If Florida makes energy efficiency a priority, we’ll save money and combat climate change | Opinion

The state of Florida uses more energy than it produces
The state of Florida uses more energy than it produces Getty Images

Florida is at a critical energy turning point. The Florida Public Service Commission (PSC) is reviewing the Florida Energy Efficiency Conservation Act (FEECA), which means it can establish better energy efficiency goals for our utilities and improve how they are measuring energy efficiency.

The PSC can meet our state’s energy needs, cut Floridians’ energy bills and reduce greenhouse gas emissions by making our state more energy efficient.

Sound energy policy is a key component to maintaining a balanced energy budget. Florida uses more energy than it produces. We can ensure supply meets demand by increasing the state’s energy supply or decreasing its demand through energy-efficiency measures. Our state benefits more if energy efficiency is a priority.

Increasing supply requires building more power plants that cost hundreds of millions of dollars and run on fuel that is purchased out-of-state. Furthermore, power plants contaminate the air we breathe and exacerbate climate change. While some utilities prefer this option, it is an expensive and pollutant-intensive method to meet our energy needs.

A better way to balance the state’s energy budget is to decrease energy demand. Utilities can eliminate energy waste by offering programs that help or incentivize residents to be more energy efficient by taking measures such as replacing old water heaters, fixing air conditioners and adding insulation to ceilings and walls. This approach is the simplest, least expensive way to meet our energy needs. These measures not only reduce energy demand, they also shrink electric bills and reduce environmental impact.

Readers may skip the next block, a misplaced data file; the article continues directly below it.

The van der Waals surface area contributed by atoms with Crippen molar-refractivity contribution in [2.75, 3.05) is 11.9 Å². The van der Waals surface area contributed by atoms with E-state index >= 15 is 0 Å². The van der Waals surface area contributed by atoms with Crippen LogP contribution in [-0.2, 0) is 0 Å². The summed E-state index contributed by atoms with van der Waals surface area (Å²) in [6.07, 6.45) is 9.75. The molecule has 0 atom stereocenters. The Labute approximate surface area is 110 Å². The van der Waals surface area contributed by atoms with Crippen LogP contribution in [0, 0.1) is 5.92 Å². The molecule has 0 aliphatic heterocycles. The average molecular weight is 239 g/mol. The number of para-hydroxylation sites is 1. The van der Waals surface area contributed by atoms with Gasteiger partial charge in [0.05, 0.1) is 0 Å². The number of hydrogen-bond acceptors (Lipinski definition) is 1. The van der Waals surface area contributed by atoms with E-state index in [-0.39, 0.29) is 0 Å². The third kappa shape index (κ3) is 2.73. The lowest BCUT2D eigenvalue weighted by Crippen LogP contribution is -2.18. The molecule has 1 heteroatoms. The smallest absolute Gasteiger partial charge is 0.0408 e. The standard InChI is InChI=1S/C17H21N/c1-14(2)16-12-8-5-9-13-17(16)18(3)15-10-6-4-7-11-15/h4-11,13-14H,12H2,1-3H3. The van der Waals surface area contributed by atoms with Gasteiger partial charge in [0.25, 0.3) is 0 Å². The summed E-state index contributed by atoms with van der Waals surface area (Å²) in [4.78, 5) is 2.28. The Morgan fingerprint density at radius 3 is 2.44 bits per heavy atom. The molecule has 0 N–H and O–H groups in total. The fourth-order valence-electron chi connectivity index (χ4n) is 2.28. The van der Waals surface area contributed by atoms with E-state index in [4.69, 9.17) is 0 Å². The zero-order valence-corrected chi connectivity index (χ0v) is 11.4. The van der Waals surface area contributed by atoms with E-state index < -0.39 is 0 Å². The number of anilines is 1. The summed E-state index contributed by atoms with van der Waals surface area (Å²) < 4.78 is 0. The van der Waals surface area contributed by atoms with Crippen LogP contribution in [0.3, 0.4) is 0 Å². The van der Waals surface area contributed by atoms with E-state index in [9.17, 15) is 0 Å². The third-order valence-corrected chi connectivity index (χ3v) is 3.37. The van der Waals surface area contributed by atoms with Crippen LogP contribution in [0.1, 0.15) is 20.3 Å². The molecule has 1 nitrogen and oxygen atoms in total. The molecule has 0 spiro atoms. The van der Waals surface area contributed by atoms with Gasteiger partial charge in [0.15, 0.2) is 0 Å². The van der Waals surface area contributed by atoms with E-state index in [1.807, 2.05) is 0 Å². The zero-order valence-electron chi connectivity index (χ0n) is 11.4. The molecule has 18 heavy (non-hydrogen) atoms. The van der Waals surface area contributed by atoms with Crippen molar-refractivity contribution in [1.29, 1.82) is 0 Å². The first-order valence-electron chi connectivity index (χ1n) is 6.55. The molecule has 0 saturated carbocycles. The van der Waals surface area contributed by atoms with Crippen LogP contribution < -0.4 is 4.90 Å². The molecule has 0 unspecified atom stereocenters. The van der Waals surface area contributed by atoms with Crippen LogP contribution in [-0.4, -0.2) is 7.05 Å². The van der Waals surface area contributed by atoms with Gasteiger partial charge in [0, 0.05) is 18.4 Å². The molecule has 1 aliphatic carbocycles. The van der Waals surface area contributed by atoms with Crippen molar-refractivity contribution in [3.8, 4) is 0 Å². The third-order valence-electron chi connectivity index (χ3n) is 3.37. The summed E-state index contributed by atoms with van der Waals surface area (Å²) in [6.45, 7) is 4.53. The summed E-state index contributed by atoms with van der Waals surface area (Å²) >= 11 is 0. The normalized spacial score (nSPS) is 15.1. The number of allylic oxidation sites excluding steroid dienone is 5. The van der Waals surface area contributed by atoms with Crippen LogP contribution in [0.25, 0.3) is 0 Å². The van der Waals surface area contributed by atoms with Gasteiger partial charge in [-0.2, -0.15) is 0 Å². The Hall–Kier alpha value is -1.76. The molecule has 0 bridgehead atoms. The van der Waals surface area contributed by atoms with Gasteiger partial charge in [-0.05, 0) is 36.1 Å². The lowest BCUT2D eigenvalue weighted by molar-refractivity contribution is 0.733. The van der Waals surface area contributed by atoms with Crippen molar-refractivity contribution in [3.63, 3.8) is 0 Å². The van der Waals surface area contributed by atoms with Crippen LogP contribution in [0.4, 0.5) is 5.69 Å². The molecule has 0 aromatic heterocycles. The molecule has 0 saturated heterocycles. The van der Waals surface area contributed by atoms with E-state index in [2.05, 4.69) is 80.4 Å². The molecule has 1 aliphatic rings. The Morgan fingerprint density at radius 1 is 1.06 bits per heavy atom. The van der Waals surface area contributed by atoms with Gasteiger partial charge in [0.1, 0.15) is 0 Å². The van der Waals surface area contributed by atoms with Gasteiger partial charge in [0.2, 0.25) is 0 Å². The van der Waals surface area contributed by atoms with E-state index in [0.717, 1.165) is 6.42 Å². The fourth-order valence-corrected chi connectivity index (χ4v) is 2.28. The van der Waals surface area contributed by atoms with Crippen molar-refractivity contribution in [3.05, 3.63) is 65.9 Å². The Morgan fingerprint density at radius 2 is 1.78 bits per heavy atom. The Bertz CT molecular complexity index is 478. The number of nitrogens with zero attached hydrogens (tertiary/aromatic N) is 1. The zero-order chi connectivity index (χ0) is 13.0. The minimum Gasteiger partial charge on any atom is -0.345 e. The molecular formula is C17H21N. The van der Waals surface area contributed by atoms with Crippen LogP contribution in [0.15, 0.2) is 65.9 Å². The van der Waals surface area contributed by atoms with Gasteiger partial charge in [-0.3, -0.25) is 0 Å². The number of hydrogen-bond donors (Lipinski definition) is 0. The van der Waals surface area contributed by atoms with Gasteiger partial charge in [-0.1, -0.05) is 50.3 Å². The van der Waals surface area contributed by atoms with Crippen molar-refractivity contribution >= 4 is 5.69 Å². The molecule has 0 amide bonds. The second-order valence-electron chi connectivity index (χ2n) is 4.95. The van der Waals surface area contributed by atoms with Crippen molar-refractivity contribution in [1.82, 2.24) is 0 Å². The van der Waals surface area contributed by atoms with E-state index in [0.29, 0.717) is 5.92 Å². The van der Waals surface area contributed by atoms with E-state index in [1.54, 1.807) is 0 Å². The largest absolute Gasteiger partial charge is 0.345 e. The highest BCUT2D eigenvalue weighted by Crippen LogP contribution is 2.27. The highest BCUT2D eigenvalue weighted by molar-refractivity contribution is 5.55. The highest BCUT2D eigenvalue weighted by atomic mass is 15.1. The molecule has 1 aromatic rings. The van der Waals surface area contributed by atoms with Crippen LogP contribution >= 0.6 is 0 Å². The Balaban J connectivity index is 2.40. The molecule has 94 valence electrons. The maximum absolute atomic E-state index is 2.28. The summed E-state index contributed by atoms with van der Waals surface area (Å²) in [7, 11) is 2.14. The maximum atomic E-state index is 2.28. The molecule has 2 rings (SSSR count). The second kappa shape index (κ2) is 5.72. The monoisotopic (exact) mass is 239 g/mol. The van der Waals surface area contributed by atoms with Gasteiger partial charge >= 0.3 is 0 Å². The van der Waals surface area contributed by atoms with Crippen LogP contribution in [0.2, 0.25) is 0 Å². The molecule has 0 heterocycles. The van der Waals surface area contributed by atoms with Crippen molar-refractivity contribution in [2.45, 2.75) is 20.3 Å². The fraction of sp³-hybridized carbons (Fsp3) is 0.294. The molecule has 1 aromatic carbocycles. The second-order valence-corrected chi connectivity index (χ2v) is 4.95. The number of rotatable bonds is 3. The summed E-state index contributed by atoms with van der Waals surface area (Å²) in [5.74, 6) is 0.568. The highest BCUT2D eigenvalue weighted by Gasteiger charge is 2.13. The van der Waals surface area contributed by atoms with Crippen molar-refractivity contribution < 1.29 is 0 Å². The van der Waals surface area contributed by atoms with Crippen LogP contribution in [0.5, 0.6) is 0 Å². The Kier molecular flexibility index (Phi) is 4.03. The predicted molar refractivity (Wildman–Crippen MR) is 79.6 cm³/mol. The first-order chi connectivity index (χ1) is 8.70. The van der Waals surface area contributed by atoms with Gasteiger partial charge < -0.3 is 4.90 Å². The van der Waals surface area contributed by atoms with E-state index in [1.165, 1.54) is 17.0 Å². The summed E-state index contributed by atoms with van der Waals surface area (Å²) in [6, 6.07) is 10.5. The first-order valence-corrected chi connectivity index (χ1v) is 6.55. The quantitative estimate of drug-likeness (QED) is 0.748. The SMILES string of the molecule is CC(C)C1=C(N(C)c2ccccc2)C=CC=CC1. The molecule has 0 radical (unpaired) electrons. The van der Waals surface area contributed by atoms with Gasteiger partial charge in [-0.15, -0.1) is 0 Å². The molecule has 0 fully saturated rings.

To ensure Florida’s energy budget is and continues to be properly balanced, we need metrics for evaluating energy-efficiency programs and measuring progress. Our utilities use the Rate Impact Measure test as a primary cost-effectiveness test to evaluate energy-efficiency programs. In other states, the most widely used tests include the Total Resource Cost test and the Societal Cost test. These other methods are preferred, providing a more-holistic evaluation of the costs and benefits of energy efficiency programs. It is imperative to incorporate health and environmental benefits in our cost effectiveness testing.

Other states have meaningful energy savings goals and better options to evaluate the cost effectiveness of energy efficiency programs. Missouri and Utah had net incremental electricity savings rates eight to nine times higher than Florida’s savings rate (which was only 0.09 percent) in 2017, according to the American Council for an Energy-Efficient Economy 2018 State Energy Efficiency Scorecard.

By making energy efficiency their top priority, the PSC can and should make Florida a national leader in energy policy. I am proud that Miami Beach’s mayor and commission unanimously adopted a resolution I sponsored on July 17 urging the PSC to set meaningful energy-efficiency goals in the FEECA proceedings.

Several other cities and counties, including Miramar, Coral Gables, Largo, Dunedin, Sarasota, St. Petersburg, Miami-Dade County, Broward County, among others, have also urged the PSC to take action, which it should

Mark Samuelian is a Miami Beach commissioner and chair of the Sustainability & Resiliency Committee.